All Posts Tagged ‘parrots

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Tweetie Revisited…

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Not long ago, one posted an article about Tweetie Pie, a Yellow Naped Amazon Parrot who lives with us and who seems to have well developed comprehension and language skills.  That previous article mentioned how Dr. Irene Pepperburg’s research on avian psychology suggests that many parrots have the mental understanding of a (human) 5 year old and the verbal capacity of a 2 year old.  We play learning videos and movies all day long for Tweetie and the two other birds who live with her.  They often, by the way, watch full length movies with as much interest and zeal as any human would.  When one walks into their room during a good movie, they don’t even look at what you are doing; and they watch the movie throughout its entire duration.  Anyone who lives with parrots (or dogs or other similar animals too) has the responsibility of exercising their minds and bodies daily.  With parrots, one can daily hold their feet and move them up and down and around repeatedly (so they vigorously flap their wings), so that they get substantial exercise; additionally, toys and fun objects can be given to them to play with often.  Being intelligent, they need a lot of attention and social interaction daily.  Be sure to daily exercise yourself too; many people don’t!

I am retired, and usually home, but earlier this week, Marla and i went to the doctors.  Later, that evening, i said to Tweetie, “What were you thinking about today, Tweetie?”  Tweetie responded with: “About you!”  I then said, “How sweet; thank you, Tweetie!”  Later, while i was preparing the birds’ food next to a large perch that she was on, i said to her, “Do you want a piece of apricot?”  She said, “I do.”  Earlier, when we were at the doctor’s office, one of the nurses we were talking with said that her parents have a parrot that talks with good comprehension.  We sure know what that is about!  Whenever Tweetie talks, it always has relevant meaning; it is not just mimicry.  

I used to be a teacher of students who were multiply handicapped and who had mental retardation.  I know, good and well, that correctly answering a question pertaining to the abstract concept of “thinking” takes a rather high level of cognitive processing.  Lately, over the last few days, one has been talking to Tweetie about simple philosophy and perception “beyond thinking.”  One, of course, has kept things very simple.  When i first told Tweetie that one can look at things without thinking — such that everything is “one thing” — she looked all around carefully as if she got something out of what i said.  A few nights ago, i again talked about philosophical things — you know how it’s in my blood — and suggested looking at everything as not just being separate, but together as one.  I held my hand, with fingers spread, in front of her, and said that each finger was different from the other fingers.  Mentioning that each finger can look and act differently, i wiggled my fingers in different ways.  Then i pointed out that though each finger is different, they are all connected (and not separate), and all are together as one hand.  I said that all of us are like the fingers — all being as one thing.  I said that it is good to go beyond thinking now and then, and to look at everything as if for the first time, without just seeing things as being separate.  As i turned away from her to prepare their food, Tweetie said, “You are right!”  (This was the first time she has ever said that… and we didn’t teach it to her.)  She wasn’t brown-nosing, either; she is brutally honest.  One day, recently, for instance,  i reprimanded one of the other parrots for screaming too loud, and later in the evening, Marla opened the door to the avian room to reprimand me for having their TV on too loud.  I was in their room preparing their food at the time, and said, “Marla, is like an old grouch today.”  Tweetie then said, “You are too!”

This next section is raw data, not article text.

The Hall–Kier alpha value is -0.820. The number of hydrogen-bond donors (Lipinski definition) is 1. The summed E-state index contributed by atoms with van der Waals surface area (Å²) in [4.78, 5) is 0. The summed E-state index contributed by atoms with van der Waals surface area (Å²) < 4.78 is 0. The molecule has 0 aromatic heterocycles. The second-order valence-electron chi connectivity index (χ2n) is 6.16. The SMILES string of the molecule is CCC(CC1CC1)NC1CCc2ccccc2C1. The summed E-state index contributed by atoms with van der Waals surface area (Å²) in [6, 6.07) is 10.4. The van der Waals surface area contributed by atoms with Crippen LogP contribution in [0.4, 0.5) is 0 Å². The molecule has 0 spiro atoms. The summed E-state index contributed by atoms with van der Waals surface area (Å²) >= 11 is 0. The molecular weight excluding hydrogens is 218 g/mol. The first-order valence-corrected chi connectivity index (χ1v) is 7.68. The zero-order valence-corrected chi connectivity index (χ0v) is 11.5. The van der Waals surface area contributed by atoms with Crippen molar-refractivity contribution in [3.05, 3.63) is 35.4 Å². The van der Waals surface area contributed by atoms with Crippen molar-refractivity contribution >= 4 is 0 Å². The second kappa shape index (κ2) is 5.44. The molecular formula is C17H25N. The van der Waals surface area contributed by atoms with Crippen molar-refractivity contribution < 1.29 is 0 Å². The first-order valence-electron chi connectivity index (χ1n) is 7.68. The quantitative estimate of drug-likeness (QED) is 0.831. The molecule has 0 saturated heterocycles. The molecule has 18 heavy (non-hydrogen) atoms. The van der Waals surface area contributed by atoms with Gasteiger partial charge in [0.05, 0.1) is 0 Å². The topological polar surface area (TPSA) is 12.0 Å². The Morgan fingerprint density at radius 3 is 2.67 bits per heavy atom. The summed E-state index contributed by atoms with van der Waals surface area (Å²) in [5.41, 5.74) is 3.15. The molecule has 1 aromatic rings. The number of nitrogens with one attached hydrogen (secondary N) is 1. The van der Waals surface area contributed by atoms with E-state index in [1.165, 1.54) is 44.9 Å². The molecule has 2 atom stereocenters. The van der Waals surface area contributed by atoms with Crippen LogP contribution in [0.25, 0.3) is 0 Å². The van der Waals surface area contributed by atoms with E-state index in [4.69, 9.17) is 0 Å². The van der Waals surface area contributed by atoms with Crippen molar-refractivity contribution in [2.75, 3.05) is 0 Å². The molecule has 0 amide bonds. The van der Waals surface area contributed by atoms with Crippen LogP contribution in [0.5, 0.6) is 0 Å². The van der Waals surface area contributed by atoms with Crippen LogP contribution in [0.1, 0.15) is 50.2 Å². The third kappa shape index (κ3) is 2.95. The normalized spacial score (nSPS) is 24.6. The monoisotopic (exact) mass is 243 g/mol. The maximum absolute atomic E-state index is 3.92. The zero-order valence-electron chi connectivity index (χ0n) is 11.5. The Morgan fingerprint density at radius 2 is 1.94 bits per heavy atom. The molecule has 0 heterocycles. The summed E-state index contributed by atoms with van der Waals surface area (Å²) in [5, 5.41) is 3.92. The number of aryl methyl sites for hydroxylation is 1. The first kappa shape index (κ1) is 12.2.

A couple of days after her response to my philosophical talk, i went into their area as they were watching the Muppets on television.  As i was sitting there eating a salad and watching it with them, there was an episode where western ranch hands were riding on top of cows and saying how much they loved the wonderful horses they were riding.  I laughed out loud, and said, “They’re not on horses; they are riding on cows!”  Tweetie said, “You are right!”  She was correct about her judgement of this last (factual) occurrence; whether she was correct regarding what i said philosophically is debatable (though very interesting).  Perhaps intelligent animals are more appreciative of going beyond dead symbols — and of seeing the value of direct perception — than most of us humans.  Tweetie will not likely ever go through profound enlightenment; but, then, neither will the vast majority of humans.  Usually, when i take Tweetie out for her daily exercising, i ask her how she is doing.  Her usual reply is “Pretty good!”  I’ve noticed that on those days that I’ve talked to her about going beyond thinking… she, instead, says, “I don’t know!”  Perfect answer!  People might easily say that i am nuts for talking philosophically to bird brains.  However, i have received more intelligent responses from my avian friends, lately, than i have from local humans in our area.

  

Eye of perception. Photo by Thomas Peace c. 2016

Eye of perception. Photo by Thomas Peace c. 2016

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Tweetie Pie’s Christmas Wish